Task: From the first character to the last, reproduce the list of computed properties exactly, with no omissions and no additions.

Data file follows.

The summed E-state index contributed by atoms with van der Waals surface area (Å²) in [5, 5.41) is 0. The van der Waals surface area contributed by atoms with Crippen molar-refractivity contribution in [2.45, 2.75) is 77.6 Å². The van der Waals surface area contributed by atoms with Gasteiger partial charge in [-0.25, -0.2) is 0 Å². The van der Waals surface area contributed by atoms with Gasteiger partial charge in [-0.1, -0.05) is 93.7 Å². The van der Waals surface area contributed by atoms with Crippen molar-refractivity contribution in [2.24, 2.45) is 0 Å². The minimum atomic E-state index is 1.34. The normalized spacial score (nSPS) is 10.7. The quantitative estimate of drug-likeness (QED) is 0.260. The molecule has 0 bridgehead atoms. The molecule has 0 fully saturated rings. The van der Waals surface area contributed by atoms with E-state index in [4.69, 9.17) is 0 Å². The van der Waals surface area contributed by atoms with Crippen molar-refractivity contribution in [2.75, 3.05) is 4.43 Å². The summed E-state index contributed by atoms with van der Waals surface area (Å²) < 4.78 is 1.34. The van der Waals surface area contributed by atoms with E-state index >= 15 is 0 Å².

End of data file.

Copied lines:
The summed E-state index contributed by atoms with van der Waals surface area (Å²) in [5, 5.41) is 0. The van der Waals surface area contributed by atoms with Crippen molar-refractivity contribution in [2.45, 2.75) is 77.6 Å². The van der Waals surface area contributed by atoms with Gasteiger partial charge in [-0.25, -0.2) is 0 Å². The van der Waals surface area contributed by atoms with Gasteiger partial charge in [-0.1, -0.05) is 93.7 Å². The van der Waals surface area contributed by atoms with Crippen molar-refractivity contribution in [2.24, 2.45) is 0 Å². The minimum atomic E-state index is 1.34. The normalized spacial score (nSPS) is 10.7. The quantitative estimate of drug-likeness (QED) is 0.260. The molecule has 0 bridgehead atoms. The molecule has 0 fully saturated rings. The van der Waals surface area contributed by atoms with E-state index in [4.69, 9.17) is 0 Å². The van der Waals surface area contributed by atoms with Crippen molar-refractivity contribution in [2.75, 3.05) is 4.43 Å². The summed E-state index contributed by atoms with van der Waals surface area (Å²) < 4.78 is 1.34. The van der Waals surface area contributed by atoms with E-state index >= 15 is 0 Å².